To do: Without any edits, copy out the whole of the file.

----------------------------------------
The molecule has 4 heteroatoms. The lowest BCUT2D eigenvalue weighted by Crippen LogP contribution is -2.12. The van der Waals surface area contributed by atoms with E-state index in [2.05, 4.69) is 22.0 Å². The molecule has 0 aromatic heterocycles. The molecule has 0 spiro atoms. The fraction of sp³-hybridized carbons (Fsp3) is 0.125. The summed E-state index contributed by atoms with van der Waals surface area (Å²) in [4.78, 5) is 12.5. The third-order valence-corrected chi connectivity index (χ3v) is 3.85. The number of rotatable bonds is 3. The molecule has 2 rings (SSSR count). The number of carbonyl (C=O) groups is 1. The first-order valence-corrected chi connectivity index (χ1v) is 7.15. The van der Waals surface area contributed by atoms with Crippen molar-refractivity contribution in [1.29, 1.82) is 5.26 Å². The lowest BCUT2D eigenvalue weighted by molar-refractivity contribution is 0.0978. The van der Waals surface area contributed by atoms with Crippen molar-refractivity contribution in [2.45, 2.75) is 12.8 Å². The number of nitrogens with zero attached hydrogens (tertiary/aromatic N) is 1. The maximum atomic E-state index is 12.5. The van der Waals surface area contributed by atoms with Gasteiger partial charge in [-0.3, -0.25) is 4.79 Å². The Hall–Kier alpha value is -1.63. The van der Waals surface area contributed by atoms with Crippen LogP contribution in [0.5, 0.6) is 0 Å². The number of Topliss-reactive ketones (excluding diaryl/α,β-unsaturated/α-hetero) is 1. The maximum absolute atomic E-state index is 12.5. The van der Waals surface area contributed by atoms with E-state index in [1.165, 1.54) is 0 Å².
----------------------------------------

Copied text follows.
The molecule has 4 heteroatoms. The lowest BCUT2D eigenvalue weighted by Crippen LogP contribution is -2.12. The van der Waals surface area contributed by atoms with E-state index in [2.05, 4.69) is 22.0 Å². The molecule has 0 aromatic heterocycles. The molecule has 0 spiro atoms. The fraction of sp³-hybridized carbons (Fsp3) is 0.125. The summed E-state index contributed by atoms with van der Waals surface area (Å²) in [4.78, 5) is 12.5. The third-order valence-corrected chi connectivity index (χ3v) is 3.85. The number of rotatable bonds is 3. The molecule has 2 rings (SSSR count). The number of carbonyl (C=O) groups is 1. The first-order valence-corrected chi connectivity index (χ1v) is 7.15. The van der Waals surface area contributed by atoms with Crippen molar-refractivity contribution in [1.29, 1.82) is 5.26 Å². The lowest BCUT2D eigenvalue weighted by molar-refractivity contribution is 0.0978. The van der Waals surface area contributed by atoms with Crippen molar-refractivity contribution in [2.45, 2.75) is 12.8 Å². The number of nitrogens with zero attached hydrogens (tertiary/aromatic N) is 1. The maximum atomic E-state index is 12.5. The van der Waals surface area contributed by atoms with Gasteiger partial charge in [-0.3, -0.25) is 4.79 Å². The Hall–Kier alpha value is -1.63. The van der Waals surface area contributed by atoms with Crippen LogP contribution in [0.5, 0.6) is 0 Å². The number of Topliss-reactive ketones (excluding diaryl/α,β-unsaturated/α-hetero) is 1. The maximum absolute atomic E-state index is 12.5. The van der Waals surface area contributed by atoms with E-state index in [1.165, 1.54) is 0 Å².